Introduced spring 1972, the Pyrex Compatibles product line was designed to complement Corelle Livingware. It encompasses ovenware & nesting bowls, and serving accessories in the Tabletop Ware product line. The latter grouping includes: 1410 mugs, cream & sugar sets, salt & pepper shakers, napkin rings, gravy boats, butter dishes, margarine dishes.
Box for Pyrex Compatibles cream & sugar set.
Strictly speaking, the only patterns to be officially branded as Pyrex Compatibles are Spring Blossom Green, Snowflake Blue and Butterfly Gold, which were present at the debut of the product line.
(Photo right: Corelle with Pyrex Compatibles. Image from 1972 advertisement.)
Pyrex in Woodland and Colonial Mist also co-ordinates equally well with Corelle, but the word "Compatibles" was not printed on their boxes.
Another group of Pyrex patterns, Homestead, Autumn Harvest and Shenandoah, are not perfect matches, but they do harmonize with certain Corelle patterns in other ways.
Patterns that include nesting bowls & ovenware as well as Tabletop Ware are: Butterfly Gold, Snowflake Blue, Spring Blossom Green, Woodland Brown.
Only Tabletop Ware was offered in Old Town Blue, but Homestead nesting bowls & ovenware were a suitable match. A 1976 catalogue states, "The Homestead Collection makes a beautiful compatible too. It doesn't go with Old Town Blue exactly; it goes beautifully."
Winter Frost White comprises just a few Tabletop Ware items. No nesting bowls & ovenware were ever offered with the Winter Frost White name, but plain white opal Pyrex products do exist, some as old as the early 1950s.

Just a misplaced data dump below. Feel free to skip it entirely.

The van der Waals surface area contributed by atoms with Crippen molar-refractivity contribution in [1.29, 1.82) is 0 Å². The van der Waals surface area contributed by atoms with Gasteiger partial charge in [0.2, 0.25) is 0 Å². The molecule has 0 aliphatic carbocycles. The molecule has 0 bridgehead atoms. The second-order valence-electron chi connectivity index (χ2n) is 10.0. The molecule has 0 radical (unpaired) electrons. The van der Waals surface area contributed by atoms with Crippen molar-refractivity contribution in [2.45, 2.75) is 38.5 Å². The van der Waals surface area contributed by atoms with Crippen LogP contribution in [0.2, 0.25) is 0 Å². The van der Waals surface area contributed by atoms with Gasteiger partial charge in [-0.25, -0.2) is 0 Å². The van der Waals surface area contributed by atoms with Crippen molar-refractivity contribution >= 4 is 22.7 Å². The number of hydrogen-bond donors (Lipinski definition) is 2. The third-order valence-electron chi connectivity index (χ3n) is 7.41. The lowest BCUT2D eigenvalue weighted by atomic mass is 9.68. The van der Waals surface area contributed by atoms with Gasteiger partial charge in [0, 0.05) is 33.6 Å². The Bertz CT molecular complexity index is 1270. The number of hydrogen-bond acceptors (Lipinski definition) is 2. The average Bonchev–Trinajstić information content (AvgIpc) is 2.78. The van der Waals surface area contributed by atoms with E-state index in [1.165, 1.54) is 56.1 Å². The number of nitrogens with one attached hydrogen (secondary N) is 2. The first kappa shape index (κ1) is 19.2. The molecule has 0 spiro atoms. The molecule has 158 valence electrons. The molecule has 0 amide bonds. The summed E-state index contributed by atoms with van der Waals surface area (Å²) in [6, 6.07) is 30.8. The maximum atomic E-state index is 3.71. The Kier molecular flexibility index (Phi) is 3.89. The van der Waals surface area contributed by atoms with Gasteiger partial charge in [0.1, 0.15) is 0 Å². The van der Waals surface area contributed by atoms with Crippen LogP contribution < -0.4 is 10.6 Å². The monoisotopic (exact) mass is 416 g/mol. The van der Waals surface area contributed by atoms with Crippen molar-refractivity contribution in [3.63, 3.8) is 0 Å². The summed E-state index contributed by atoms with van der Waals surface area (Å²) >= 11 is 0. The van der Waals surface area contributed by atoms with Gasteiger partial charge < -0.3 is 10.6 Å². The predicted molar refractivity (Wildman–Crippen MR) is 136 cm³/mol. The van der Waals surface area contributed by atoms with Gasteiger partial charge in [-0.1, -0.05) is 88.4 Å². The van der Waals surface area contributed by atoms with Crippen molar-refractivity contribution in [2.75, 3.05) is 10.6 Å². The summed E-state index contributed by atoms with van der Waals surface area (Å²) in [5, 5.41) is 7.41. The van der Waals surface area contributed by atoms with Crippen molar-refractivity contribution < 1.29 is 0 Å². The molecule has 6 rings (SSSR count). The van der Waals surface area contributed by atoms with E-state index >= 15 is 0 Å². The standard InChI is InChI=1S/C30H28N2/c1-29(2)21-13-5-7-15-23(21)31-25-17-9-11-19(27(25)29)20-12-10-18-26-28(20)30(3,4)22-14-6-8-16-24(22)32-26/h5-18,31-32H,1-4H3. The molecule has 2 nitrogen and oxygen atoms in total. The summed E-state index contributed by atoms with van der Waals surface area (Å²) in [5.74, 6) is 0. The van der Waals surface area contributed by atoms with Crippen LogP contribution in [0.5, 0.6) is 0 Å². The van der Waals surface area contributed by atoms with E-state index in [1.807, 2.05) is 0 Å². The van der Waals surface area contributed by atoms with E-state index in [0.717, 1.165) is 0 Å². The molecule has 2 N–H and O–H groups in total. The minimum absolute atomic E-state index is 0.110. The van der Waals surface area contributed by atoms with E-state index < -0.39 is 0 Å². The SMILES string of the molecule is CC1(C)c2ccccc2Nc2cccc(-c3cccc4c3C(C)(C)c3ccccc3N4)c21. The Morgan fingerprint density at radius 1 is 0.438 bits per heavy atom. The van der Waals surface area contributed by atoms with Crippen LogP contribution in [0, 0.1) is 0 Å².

Colonial Mist includes matching ovenware & nesting bowls, but no Tabletop Ware. It was the last Corelle pattern to be paired with matching Pyrex ovenware.
Autumn Harvest is not a Corelle pattern, but it does appear on Tabletop Ware, the only Pyrex pattern in this category after 1972. In addition to nesting bowls & ovenware, there are also Store 'N' See containers.
Shenandoah is strictly a Pyrex pattern in nesting bowls & ovenware, but its motifs are clearly derived from Wildflower. It seems to be designed with the subtle suggestion of Corelle compatibility, rather than being a precise match to a single pattern.
Pattern List: Pyrex Compatibles
Dates for Pyrex patterns/pieces: 1960s to 1980s
1972 Advertisement: Pyrex Compatibles
1974 Brochure: 470 Casseroles
Which Pyrex items are real Opal?
Isn't that date incorrect?
Didn't you just copy this from a book?